If your kidneys are not working properly and you have diabetes, you may be at higher risk of hypoglycemia (low blood sugar). Knowing the symptoms of low blood sugar and how to prevent it can help you stay healthy.
What Is Low Blood Sugar?
Doctors consider blood sugar below 70 mg/dL to be low blood sugar. Low blood sugar can be dangerous if not treated. Monitoring your blood sugar regularly can help you stay within target ranges.
How Kidneys Impact Blood Sugar
The kidneys help filter your blood and remove excess waste from your body. As kidney disease progresses, the kidneys do not work as well. As a result, insulin and diabetes meds may stay in your system for longer. This can cause blood sugar to drop too low.
Other factors can cause low blood sugar as well. These include:
- Delayed or missed meals
- Medication type, dose, or timing
- Too much exercise
- Drinking alcohol
Symptoms of Low Blood Sugar
How do you know if you have low blood sugar? You may notice one or more of the following:
- Increased hunger
- Fast heartbeat
- Brain fog
- Blurred vision
If you notice any of these symptoms, test your blood sugar. If it has dropped below 70 mg/dL, you’ll need to treat it immediately.
Kidney-Conscious Treatment for Low Blood Sugar
You can address low blood sugar in three steps:
Step 1: Eat 15 grams of a fast-acting carb (sugar).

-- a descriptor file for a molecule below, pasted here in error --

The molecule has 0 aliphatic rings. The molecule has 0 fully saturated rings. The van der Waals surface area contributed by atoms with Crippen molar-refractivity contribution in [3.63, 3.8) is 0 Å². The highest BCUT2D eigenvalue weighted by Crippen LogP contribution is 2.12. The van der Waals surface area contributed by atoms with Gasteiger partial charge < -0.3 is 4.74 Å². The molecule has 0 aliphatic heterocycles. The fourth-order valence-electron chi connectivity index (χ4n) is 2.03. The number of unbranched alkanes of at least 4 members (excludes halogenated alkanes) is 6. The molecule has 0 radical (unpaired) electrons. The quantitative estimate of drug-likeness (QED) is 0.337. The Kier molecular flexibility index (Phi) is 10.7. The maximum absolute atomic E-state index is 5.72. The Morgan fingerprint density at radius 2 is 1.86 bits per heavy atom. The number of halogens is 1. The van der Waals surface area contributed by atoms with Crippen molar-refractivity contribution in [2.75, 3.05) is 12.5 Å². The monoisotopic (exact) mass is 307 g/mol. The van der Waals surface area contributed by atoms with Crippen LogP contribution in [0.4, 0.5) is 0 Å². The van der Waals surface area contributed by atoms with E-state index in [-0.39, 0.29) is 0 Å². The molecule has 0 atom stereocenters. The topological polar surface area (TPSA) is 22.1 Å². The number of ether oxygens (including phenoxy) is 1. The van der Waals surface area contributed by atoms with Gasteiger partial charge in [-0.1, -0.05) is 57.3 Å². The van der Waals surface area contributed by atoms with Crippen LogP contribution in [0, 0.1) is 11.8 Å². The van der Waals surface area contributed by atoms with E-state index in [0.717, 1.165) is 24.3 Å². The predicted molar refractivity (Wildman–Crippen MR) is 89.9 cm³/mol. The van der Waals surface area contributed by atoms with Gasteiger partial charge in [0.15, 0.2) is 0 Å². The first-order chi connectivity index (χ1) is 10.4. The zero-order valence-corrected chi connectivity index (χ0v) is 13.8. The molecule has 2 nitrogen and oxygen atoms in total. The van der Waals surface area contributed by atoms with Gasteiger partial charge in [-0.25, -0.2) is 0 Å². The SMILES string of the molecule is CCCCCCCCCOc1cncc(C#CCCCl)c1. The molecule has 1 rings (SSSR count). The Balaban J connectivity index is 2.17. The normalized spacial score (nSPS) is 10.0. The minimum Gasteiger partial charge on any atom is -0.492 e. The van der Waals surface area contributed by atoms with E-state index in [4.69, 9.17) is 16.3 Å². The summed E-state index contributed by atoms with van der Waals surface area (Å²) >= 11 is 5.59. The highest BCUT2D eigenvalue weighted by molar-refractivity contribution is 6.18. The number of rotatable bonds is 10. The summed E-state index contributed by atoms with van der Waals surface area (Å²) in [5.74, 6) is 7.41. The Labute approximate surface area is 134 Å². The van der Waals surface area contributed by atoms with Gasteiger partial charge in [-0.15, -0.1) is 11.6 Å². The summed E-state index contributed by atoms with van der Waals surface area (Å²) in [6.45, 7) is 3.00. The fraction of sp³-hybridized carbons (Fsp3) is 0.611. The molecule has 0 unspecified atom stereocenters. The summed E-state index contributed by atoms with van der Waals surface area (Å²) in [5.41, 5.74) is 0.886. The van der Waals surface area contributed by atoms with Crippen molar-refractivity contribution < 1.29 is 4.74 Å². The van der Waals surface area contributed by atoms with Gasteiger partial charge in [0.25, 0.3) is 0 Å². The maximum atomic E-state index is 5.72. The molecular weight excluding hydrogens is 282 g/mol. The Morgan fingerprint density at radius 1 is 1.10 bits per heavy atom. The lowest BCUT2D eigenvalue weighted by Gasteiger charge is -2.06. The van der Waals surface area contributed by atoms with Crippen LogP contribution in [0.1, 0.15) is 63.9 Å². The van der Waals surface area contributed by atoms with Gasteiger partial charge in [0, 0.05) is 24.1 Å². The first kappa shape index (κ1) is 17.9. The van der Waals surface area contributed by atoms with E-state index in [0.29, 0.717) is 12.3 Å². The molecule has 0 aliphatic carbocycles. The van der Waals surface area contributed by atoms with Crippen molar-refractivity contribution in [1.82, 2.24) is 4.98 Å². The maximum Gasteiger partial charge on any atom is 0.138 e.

- Your doctor may have told you to limit potassium and phosphorus intake. These choices are lower in both nutrients:
- ½ cup (4 oz) of juice like apple, grape, or pomegranate; avoid orange juice
- 6-7 Life Savers or 2-4 pieces of hard candy
- Glucose gel tube (follow instructions)
- 3-4 glucose tablets
- 1 Tbsp sugar, honey, or maple syrup
Step 2: Wait 15 minutes, then recheck your blood sugar level.
- If your blood sugar is still low, repeat steps 1 and 2.
Step 3: When your blood sugar is back within target range (80 mg/dL or above), eat a small snack or meal to keep it there.
Talk with your doctor about glucagon. If your symptoms are severe and you are unable to swallow, have a coworker, neighbor, or family member call 911 and give you glucagon if it’s available.
Preventing Low Blood Sugar
While you can treat low blood sugar, it’s best to avoid it in the first place. Here are a few tips for preventing low blood sugar:
- Some diabetes meds like insulin and sulfonylureas can cause low blood sugar. Talk to your doctor so you know if you might be at risk.
- Take meds in the recommended doses at the recommended times.
- Talk with your doctor about adjusting or changing meds if you are having trouble keeping your blood sugar within range.
- Follow the meal plan suggested by your registered dietitian or Livongo coach.
- Check blood sugar before and after physical activity; adjust meds or have a snack as needed.
- Only consume alcoholic beverages with a snack or meal.
Low blood sugar is a high risk for people with both kidney disease and diabetes. It can also be very dangerous. Talk with your healthcare team about your plan for avoiding low blood sugar.